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Sysdig 2020 Predictions: The year Kubernetes swallows serverless and 6 other predictions

VMblog Predictions 2020 

Industry executives and experts share their predictions for 2020.  Read them in this 12th annual VMblog.com series exclusive.

By Suresh Vasudevan, CEO, Sysdig

2020, the year Kubernetes swallows serverless and 6 other predictions

Making predictions about the volatile and fast evolving world of containers may seem foolhardy, but we did fairly well last year, as we'll briefly review, and it's time to put a stake in the ground for 2020.

A look back at 2019

One of our 2019 predictions was that we would see container acceptance drive industry consolidation as the big players looked to round out their container portfolios. IBM's $34 billion acquisition of RedHat, which closed in July, was certainly evidence of that, as was VMware's acquisition of Pivotal in August and Carbon Black in September. HPE also acquired Bluedata, a container-based software solution, and later announced the HPE container platform.

We also predicted the major cloud providers would continue to push on-premises offerings as a way to position the suppliers for future public cloud growth. Google's introduction of Anthos in April 2019 means we got that one right, too. They have arguably become the biggest push towards on-prem at this point.

Another key prognostication was that organizations would shift more stateful applications to Kubernetes, and our 2019 Container Usage Report shows we nailed that. Containers were originally used primarily for stateless applications due to their ephemeral nature and challenges with persistent storage. As the market has matured, many of these challenges have been addressed and the amount of stateful applications running in containers is increasing. Today, 57% of the clusters monitored by Sysdig run StatefulSets.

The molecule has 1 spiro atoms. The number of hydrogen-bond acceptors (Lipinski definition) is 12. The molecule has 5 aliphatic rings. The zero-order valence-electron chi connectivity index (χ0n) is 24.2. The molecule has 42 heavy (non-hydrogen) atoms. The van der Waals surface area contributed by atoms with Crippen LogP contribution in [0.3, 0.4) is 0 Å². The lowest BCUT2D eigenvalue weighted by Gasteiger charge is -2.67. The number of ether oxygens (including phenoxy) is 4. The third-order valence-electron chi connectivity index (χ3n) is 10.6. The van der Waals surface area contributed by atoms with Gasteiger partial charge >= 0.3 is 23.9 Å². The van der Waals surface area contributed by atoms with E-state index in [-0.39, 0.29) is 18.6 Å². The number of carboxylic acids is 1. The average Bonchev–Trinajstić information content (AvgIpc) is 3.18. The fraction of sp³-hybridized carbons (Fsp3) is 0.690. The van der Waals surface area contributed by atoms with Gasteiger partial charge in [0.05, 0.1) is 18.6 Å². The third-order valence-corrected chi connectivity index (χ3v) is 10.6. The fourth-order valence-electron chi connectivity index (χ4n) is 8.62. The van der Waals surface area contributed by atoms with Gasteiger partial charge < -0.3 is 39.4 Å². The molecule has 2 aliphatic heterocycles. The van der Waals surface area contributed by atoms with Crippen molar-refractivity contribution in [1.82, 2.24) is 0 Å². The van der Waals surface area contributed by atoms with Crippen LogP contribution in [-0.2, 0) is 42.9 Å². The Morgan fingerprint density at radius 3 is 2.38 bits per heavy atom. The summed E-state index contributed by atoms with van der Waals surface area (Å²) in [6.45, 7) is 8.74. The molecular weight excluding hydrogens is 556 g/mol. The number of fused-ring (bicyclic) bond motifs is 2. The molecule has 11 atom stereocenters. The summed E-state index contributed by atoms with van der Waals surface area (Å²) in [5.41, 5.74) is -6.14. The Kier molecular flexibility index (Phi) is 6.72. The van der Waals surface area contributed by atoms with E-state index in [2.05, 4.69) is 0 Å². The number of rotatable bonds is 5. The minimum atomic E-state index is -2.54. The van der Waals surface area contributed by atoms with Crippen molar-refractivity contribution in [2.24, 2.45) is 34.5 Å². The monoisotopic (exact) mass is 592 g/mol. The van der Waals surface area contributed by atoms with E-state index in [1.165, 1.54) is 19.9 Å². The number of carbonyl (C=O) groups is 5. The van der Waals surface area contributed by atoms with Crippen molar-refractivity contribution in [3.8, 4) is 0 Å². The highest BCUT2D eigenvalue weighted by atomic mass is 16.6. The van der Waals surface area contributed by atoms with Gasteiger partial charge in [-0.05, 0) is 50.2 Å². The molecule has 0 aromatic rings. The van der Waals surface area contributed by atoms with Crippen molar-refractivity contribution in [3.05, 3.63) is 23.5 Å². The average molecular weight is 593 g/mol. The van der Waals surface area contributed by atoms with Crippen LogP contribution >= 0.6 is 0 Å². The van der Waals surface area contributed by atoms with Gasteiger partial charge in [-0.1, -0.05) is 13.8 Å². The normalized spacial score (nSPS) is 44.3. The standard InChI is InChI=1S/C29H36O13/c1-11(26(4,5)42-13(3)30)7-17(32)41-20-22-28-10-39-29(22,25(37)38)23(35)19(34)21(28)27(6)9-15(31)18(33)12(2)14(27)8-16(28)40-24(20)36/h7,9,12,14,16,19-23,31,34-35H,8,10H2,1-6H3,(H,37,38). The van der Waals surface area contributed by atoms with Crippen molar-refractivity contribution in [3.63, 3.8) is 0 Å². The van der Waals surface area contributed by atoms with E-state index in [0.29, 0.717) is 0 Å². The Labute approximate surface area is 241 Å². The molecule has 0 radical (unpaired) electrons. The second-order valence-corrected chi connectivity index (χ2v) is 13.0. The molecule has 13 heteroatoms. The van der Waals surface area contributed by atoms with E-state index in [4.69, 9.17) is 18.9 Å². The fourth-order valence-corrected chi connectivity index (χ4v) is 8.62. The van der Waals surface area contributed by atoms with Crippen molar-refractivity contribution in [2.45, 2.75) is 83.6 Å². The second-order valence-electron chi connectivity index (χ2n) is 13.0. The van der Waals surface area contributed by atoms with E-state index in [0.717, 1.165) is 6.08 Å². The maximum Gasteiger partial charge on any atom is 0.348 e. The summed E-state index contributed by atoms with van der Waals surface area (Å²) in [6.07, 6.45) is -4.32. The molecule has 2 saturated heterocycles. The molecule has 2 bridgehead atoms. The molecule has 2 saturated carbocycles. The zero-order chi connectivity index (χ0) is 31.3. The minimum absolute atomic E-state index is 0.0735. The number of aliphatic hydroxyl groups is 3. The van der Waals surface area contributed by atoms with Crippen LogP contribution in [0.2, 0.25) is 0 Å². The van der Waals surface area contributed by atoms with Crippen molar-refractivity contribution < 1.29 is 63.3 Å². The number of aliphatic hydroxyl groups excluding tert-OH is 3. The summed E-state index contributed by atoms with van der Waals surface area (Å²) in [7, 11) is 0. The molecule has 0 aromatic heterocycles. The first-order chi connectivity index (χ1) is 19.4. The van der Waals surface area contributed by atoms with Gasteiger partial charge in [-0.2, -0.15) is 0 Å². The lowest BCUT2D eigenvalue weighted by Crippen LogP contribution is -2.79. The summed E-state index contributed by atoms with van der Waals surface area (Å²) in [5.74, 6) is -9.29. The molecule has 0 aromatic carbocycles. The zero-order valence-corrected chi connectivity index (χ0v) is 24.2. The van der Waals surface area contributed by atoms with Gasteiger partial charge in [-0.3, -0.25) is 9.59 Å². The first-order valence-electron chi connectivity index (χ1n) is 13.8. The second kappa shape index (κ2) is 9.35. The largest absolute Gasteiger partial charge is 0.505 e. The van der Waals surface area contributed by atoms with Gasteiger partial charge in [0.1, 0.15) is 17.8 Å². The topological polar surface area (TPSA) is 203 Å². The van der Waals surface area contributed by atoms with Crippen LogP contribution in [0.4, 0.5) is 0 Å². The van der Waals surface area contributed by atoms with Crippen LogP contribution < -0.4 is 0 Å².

We also predicted that 2019 would see the first container-based data breach with significant privacy implications. While the exact cause of breaches are rarely revealed, there were several in 2019. Right before Thanksgiving, a hacking group was performing mass-scans of more than 59,000 IP networks, looking for exposed Docker instances. The sheer volume of scanning is alarming. This news is still breaking, but it could be just another example of a container-based data breach due to exposed vulnerabilities. 

And one other prediction we sadly got right was that it would be some time before Kubernetes makes it possible for apps to move seamlessly among multiple cloud and on-premise resources. We're sorry to report that is still the case. That nirvana vision will arrive at some point, but it will be some time before that one becomes a reality.

Those were the most important predictions from last year, so now on to what you can expect in 2020, at least according to our crystal ball, which we dusted off this morning: 

1. By the end of 2020, more than 75% of the Fortune 1000 companies will have deployed at least one container-based application in production. 

The industry is at an inflection point -- the experiments are done, the problems ironed out, the key learnings codified -- and is ready to get serious about container usage. While an estimated 30-40% of the Fortune 1000 have at least one container-based application in production today, that number will skyrocket this year. Indicative of that trend: In the last year container density per host doubled from 15 to 30, according to the 2019 Container Usage report, that number doubled in 2017 as well, and this is just the beginning.

2. 2020 will be the year of the edge container.

Most containers today are used in data centers, but in 2020 usage at the network edge will become mainstream. For example, containers running on IoT devices will become common, and we'll see a large uptick in the number of consumer appliances running containerized apps at the edge as suppliers look to benefit from the speed of development and deployment possible with containers.

3. Kubernetes swallows serverless.

Although AWS Lambda is the most popular serverless option today, serverless functions increasingly will be packaged in containers in a way that is compatible with Kubernetes. That will make it possible for Kubernetes to orchestrate both containers and serverless functions. Given its rapid ascension to the king of container orchestrators, it is a safe bet that, within a few years, Kubernetes will become the de facto alternative to public cloud serverless services.